algae in the systm,' which developed
a sour smell due to the intense heat
of the past few weeks. . .... ,;
Mr. Luther has returned here sev
eral times since last Thursday, and
is still running tests on the water
supply. lAmong changes he recom
rviMiried 'as to tha treatment of the
water was 'the addition of more chlor
ine; this is expected to change, some
what the taste of lbe water but at
the same time will aid in .exterminat
ing the offensive odor. . ' . . ,
The public i i iadvised that 'any
change; noted in the taste of the wa
ter ' will be . due to the additional
chloride treatment ssA kill not be
a continuation of the same trouDie
experienced last ( week.,, i. i '. . ,
A' dedication of the community play
grdund,'recebtly constructed here by
the Hertford Junior Chamber' of Com
merce, wag held on Thursday night of
last week' with the' project being dedi
cated to' the, children of the county,
The c formal opening of . the playr
ground brought praise from local offi
cials for Hie Jaycees, who sponsored
the protect 'nd r who ' b addition to
expending funds 'for equipment, put
in man hours of labor preparing the
site for a playground, for the children
in ithia rommunitv. ' I, !, -. .- v v , '. -.
In connection with ithe dedication
of the playground A..T. Lane, chair
man of the Hoard or bounty worn
aald. We lire indeed In-
afdolited M the Junior Chamber of Com
,mefce 'for initi-ng ana promoting
(this moX worthwhile project,' which
' (en gratifying to see-the children ft
-J-' y, ar.i more recently the sofvU.Il
It me in lac'a-i."',' ' . . -.
1 ayrr.V, N.'L.arden also praidcd
' j r- . Jt as very worb.y, and stat
; . ' a ,l2?z?ox&A ri a tremendors
t to tL eow.x :ty and tat he
1 . '- -' and e, "iand to
" i t js.vlJg fu'l KireV
i ft t"e c '.'en," of
. ' nsC-.-.ty.--
Hertford -Scouts x
At Camp Darden
Twelve members of Hertford Scout
Troop 155, left Sunday for Camp Oar-
den,, hear Franklin, -Va., for their an
nual summer camping event. Tne lo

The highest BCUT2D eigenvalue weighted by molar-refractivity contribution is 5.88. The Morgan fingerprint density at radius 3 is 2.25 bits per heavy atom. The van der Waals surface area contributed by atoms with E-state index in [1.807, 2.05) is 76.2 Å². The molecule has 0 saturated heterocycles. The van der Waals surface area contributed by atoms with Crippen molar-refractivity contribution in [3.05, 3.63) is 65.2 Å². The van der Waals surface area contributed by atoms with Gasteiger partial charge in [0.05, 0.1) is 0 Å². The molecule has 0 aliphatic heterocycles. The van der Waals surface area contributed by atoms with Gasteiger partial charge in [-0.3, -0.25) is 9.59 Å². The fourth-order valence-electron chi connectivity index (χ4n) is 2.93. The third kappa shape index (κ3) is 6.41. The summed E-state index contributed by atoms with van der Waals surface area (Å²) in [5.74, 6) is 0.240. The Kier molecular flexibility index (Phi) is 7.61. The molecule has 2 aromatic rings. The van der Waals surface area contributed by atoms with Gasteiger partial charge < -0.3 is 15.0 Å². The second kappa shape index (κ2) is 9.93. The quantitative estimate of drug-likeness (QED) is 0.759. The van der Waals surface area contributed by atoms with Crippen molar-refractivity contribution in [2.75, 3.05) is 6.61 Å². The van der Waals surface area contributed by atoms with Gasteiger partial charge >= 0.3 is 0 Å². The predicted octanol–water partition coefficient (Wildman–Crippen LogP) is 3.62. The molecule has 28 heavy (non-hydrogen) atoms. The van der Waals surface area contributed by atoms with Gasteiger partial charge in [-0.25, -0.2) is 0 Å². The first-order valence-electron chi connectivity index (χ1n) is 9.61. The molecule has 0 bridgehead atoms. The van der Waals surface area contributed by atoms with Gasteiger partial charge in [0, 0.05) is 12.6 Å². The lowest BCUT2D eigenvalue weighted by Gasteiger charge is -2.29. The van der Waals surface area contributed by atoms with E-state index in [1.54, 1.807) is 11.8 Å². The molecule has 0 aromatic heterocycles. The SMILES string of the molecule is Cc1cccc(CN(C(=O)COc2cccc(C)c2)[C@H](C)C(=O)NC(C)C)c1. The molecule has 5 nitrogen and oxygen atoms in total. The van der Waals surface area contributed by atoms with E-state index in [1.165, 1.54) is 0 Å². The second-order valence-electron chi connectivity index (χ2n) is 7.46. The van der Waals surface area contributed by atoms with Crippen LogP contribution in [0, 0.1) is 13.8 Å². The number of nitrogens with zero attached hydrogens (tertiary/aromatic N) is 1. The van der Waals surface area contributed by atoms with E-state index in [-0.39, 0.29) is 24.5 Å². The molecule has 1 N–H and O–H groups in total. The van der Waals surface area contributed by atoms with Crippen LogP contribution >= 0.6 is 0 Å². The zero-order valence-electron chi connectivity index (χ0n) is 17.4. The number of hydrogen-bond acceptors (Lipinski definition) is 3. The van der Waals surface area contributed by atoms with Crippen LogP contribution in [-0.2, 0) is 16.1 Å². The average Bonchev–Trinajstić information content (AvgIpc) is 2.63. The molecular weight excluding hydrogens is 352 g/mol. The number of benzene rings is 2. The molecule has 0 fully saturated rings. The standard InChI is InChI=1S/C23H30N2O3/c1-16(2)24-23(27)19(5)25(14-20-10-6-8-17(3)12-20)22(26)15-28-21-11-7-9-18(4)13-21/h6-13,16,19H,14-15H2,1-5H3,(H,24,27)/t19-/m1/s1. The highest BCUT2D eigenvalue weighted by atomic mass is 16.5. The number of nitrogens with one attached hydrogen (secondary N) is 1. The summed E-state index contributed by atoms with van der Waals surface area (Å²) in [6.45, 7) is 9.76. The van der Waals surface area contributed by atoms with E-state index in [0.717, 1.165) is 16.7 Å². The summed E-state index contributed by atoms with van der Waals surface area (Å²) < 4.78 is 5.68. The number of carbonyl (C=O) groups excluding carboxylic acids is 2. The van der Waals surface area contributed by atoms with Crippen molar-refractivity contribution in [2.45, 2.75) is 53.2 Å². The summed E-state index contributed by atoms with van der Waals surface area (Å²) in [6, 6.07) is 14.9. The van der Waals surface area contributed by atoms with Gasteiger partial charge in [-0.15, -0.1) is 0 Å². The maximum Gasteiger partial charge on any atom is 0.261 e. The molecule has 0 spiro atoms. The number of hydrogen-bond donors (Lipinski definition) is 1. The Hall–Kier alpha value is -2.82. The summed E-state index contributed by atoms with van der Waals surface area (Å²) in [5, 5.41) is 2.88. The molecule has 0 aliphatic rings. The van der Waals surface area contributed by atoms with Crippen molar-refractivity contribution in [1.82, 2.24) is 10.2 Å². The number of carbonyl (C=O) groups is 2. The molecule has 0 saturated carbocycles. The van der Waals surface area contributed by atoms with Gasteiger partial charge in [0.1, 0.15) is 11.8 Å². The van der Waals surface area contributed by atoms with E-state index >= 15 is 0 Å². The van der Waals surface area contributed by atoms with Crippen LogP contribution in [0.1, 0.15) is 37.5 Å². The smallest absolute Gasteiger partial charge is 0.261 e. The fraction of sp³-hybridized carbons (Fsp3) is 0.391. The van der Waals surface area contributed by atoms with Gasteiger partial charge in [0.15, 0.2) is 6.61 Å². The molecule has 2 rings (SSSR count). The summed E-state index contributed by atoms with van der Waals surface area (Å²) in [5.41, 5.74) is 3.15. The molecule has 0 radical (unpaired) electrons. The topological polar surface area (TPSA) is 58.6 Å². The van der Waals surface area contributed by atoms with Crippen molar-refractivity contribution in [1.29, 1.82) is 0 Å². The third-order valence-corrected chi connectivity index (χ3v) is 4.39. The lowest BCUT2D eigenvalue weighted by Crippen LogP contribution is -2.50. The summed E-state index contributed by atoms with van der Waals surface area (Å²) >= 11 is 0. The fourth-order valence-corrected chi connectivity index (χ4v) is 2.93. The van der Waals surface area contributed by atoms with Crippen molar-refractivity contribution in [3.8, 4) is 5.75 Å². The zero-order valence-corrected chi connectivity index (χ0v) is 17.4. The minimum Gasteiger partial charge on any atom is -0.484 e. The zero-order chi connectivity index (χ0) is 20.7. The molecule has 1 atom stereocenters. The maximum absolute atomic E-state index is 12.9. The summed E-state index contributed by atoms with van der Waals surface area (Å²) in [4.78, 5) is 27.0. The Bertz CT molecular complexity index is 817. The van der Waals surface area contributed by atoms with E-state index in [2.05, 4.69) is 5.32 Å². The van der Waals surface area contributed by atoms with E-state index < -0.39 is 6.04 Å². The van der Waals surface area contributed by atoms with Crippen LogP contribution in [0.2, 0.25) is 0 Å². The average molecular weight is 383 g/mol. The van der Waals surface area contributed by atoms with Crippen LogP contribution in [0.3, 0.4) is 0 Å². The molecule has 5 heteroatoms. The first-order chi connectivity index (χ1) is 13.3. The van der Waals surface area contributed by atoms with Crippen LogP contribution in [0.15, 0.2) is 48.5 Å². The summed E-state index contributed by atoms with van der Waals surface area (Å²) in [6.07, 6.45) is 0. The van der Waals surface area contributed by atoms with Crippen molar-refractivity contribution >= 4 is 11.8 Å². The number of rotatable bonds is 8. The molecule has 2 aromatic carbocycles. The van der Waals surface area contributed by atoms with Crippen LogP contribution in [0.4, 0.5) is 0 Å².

cal scouts were accompanied by Pete
Mathews, who ia serving as their
leader. ; : ' ' : v-
The bora left Hertford Sunday af
ternoon by cars, the transportation be
ing- furnished by U. T. Bigger and
Pete Mathews. They will return Sat
urday afternoon. 1 t' 'f';f'f
Members of the local troop, leaving
to attend, the camp were (Bobby Mat
hews, Tommy . 'Mathews, Sonny Mat
hews, Hazel Mathews, Tommy Lane,
Bobby (Brown, Billy Yagel, Howard
Felton, Corbin Cherry, Douglas Cole
man, ICharlie Johnson and Dickie
Owens. '?.;;":;: ' vt,:":
A total of 11,448 miles of second
ary roads had been hardsurfaced In
North Carolina by June 80 with funds
from the f 200,000,000 bond issue voted
in 1949, Highway Chairman Henry
W. Jordan reported today. " ; .
Jordan said the aggregate mileage
paved was 95.40 per cent of Govern
or Scott's requested 12,000-mile pav
ing goal on farm-to-market roads. .
With nearly-800 ; road projects now
under way, the goal is expected to be
reached within the next few weeks.
' The quarterly -' progress report,
which was prepared by the Statistics
and Planning Division, showed that
an additional 15,571 miles of county
roads had . been stabilized for all-
weather use... That's approximately 45
per cent of the 36.000-mile goal for
stabilization, which is being stepped
up now that the bond paving program
is approaching its end
.Jordan reported that up to June
3Q, a, total of f 181,369,770 of the bond
money had been, allotted to specific
projects on .secondary roads, leaving
approximately 818,650,000 yet to be
allotted The Highway Commission
has actually paid out- $150,260,000 of
uie oona money, ' 1
,i, Thirty-five " counties had passed
their paving goal under .the second
ary; road program by June 30. This
group Included all counties in the
mid-State . Sixth and Seventh high
way divisions! These" counties - are
thus assured of getting- as much or
more new paved mileage than they
were, promised - when the program
began, - Jordan reported. Business
like administration of the secondary
road i program has meant , "bonus"
mileage to the State.
Counties in -which the paving goal
has been passed are Chowan, i.dge-
nerwwro, wtoikj, umu, t xvs,
t-iaaen, urunswicic, vwnoeriaiKi, uup
lin,' Sampson," Franklin,'1 Johnston,
Jfaah, RTayne, Wilson, Chatham, Dav
idson, Harnett Hoke, .Lee, Moore,
TsTiioTihj Robeson, Scotland, Anson,'
C " -rrus, Mecklenburg,- Montgomery,
I Tnond, - Rowan, Stanly, Union,
Al.-and-r and Polk. 1
Ad Jit-.-.. a"l paving will tie' done in
t.u e co Titles that jstill have unex-pon-ied
I 'urcs on the bond program pav.
ir t do not include paving on primary
LV ways or other projects not in
c! lii in the secondary road pro
jia;n, and do not cover resurfacing or
n-l.-ta-nnTTT rfwf aAMTll1W- vmuf a. V
. ; .EL-.TH ANNOXrr.rNf (''- , '
Ir4 a-i 1! 3, W. S. Kirc'hrell of De-"-r,
Ala., s-nounce Ce Lirt'of 'a
" t. , Li 1 1 Karen, bort rriiay,
, r:, (l l j Dec-x-2r Ec.;itiL
.3. I " t, l re L:r marriage,
3 I" j II. che Lc'-Ie Cannon.
Vows Spoken At
The marriage of Miss Doris Marie
Stevenson, daughter of Rev. and Mrs.
Elmer C. Stevenson, of Hamilton, to
Robert Spencer, Jordan, Jr., son of
Mrs. Charles E. Sutton, of Hert
ford and the late Bobert Spencer
Jordan, took place Saturday, July 19
at 6:00 o'clock at the Primitive. Bap
tist Church, Eobersonville. ;
The double ring ceremony was per
formed by Rev. Elmer C. Stevenson,